KPMG UK threatened with ban on bidding for British government contracts

Threat made in letter to consultant seeking assurances there would be no further misconduct

Exclusion from public contracts was one of a ‘range of options’ outlined to KPMG in the letter, said another person with knowledge of it. Photograph: iStock

Exclusion from public contracts was one of a ‘range of options’ outlined to KPMG in the letter, said another person with knowledge of it. Photograph: iStock

 

KPMG risks a ban on bidding for public contracts if there is a repeat of recent scandals at one of the UK government’s biggest providers of consulting services, the cabinet office has warned.

The threat was made in a letter from the department to the Big Four consultant seeking assurances that there would be no further misconduct at the firm, people with knowledge of the matter told the Financial Times.

KPMG’s reputation has suffered in recent years after a series of fines for misconduct. It is also under investigation over other allegations of malpractice.

The firm was the third-biggest winner of public sector consulting contracts by value in the financial year to March 2021, behind Deloitte and PwC. It was awarded government work valued at £244 million (€286m) in that period, according to data provider Tussell. Its total UK revenues were £2.3 billion in the 12 months to September 2020.

The cabinet office letter, which came after KPMG was fined £13 million in August for serious misconduct in its handling of the insolvency of bedmaker Silentnight, has caused serious concern among the consulting group’s leadership, one of the people said.

An industry tribunal found that KPMG had helped drive Silentnight into insolvency, allowing prospective client HIG Capital to buy the bedmaker without the burden of £100 million of pensions liabilities, which were transferred to the Pension Protection Fund.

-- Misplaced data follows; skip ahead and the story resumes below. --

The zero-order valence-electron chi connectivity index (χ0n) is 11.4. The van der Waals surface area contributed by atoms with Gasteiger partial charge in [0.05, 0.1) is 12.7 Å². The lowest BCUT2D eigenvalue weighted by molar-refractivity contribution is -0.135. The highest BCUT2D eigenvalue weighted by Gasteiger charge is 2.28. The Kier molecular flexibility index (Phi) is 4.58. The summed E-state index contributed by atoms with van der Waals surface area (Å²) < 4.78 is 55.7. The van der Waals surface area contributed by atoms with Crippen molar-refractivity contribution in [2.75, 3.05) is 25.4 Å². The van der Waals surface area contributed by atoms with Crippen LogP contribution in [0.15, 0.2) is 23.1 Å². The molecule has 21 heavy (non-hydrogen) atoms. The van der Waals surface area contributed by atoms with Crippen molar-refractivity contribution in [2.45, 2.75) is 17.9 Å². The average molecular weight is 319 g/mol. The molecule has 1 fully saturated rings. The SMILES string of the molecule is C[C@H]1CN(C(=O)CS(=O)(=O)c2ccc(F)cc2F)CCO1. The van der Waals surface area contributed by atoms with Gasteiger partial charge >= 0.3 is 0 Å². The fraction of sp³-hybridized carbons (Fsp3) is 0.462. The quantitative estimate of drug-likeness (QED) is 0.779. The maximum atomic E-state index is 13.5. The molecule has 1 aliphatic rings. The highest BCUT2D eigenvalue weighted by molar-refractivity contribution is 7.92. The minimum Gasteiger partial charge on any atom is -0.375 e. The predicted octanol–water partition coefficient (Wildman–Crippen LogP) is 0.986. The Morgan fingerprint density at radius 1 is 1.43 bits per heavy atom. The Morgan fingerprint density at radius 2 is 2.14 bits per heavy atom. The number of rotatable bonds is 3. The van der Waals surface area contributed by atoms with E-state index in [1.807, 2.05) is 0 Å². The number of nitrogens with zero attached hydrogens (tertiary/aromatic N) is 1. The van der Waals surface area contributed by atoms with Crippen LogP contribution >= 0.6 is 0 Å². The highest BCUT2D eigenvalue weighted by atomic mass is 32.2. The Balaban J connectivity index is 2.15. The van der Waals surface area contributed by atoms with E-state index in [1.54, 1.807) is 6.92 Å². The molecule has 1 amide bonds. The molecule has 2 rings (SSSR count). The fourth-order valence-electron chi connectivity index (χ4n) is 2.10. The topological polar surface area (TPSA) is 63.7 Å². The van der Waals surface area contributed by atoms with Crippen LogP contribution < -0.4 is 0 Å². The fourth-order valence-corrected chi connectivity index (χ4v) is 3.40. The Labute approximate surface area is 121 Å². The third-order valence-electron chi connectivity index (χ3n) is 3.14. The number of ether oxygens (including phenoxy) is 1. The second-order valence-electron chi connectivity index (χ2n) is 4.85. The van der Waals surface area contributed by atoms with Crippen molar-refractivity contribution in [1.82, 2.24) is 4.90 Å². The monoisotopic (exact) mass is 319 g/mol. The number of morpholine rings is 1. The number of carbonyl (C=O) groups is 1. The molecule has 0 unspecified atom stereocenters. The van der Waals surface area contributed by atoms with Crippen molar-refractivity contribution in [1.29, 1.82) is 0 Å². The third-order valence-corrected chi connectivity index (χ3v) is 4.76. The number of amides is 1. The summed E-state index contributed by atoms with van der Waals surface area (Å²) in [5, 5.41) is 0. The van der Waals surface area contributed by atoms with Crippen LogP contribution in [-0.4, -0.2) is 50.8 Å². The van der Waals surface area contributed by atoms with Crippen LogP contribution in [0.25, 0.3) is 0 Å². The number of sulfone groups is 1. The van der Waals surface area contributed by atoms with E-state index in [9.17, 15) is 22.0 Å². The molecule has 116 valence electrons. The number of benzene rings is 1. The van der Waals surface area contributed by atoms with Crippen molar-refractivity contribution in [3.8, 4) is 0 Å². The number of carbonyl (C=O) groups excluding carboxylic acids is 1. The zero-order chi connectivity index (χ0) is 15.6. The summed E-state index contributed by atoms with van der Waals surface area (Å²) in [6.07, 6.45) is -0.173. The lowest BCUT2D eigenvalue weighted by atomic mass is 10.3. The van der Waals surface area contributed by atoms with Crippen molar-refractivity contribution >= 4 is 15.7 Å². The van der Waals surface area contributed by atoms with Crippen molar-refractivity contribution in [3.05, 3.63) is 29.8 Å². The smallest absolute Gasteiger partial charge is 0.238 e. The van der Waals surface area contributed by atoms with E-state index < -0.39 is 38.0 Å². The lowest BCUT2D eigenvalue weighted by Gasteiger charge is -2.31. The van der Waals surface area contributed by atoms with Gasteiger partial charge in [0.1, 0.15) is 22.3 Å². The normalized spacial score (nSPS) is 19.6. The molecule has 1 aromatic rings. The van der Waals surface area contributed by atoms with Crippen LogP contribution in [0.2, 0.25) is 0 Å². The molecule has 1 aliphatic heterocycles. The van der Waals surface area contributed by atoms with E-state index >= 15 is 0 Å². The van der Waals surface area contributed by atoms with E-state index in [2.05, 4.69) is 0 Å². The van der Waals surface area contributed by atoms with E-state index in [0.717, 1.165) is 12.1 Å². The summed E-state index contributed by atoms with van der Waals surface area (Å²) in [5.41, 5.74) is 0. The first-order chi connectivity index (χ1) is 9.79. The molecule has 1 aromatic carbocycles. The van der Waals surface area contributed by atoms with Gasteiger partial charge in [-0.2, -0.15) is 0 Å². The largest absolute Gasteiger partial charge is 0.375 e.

KPMG, which employs about 16,000 people in the UK, was also found to have been dishonest in its dealings with the PPF and the UK pensions regulator and to have advanced an untruthful defence at the tribunal.

The Cabinet Office confirmed it had “been in contact with KPMG following the publication of the tribunal’s report”.

Jon Holt, chief executive of KPMG UK, told the Financial Times that he was taking the government’s concerns “very seriously”.

“I have been clear that it is my personal priority to deal with our legacy issues, take action and learn from them and we are fully engaging with the Cabinet Office to demonstrate the changes we have and are making to our business,” he said.

Holt took over in May, replacing Bill Michael, who resigned following a video call on which he told staff to “stop moaning” and that unconscious bias was “complete crap”.

Unusual step

Exclusion from public contracts was one of a “range of options” outlined to KPMG in the letter, said another person with knowledge of it.

Barring a large contractor from bidding for government work would be an unusual step. Security group G4S was temporarily blocked from winning government contracts in 2013 and 2014 after it overcharged the government for the electronic tagging of former prisoners, including billing for tracking “phantom” offenders who were dead or still in jail.

KPMG’s public consulting work during the pandemic included advice on setting up temporary “Nightingale” hospitals, designed to provide extra beds to treat Covid-19 patients during the first wave of coronavirus infections last year.

Its other public contracts included the provision of an apprenticeship programme for about 1,000 civil servants. KPMG’s training for the apprentices was declared “inadequate” in an Ofsted report last year, resulting in a ban on bidding for similar work.

The professional services group is the subject of several other investigations, including one into its work signing off the accounts of collapsed outsourcer Carillion and another into whether it gave false or misleading information to the UK accounting regulator.

The firm and its partners have been fined more than £26 million in the past three years, including over audit failings at Co-op Bank and BNY Mellon’s London branch.

Insurance group Watchstone, formerly known as Quindell, said on Tuesday it had served KPMG with a legal claim for £13.7 million plus interest for dividends paid out and fees incurred as a result of failings in the audit of its 2013 financial statements.

KPMG was fined £3.2 million in 2018 by the Financial Reporting Council for the audit but said on Tuesday it would defend the High Court claim because it believed the shortcomings in its audits had not caused the losses claimed. –Copyright The Financial Times Limited 2021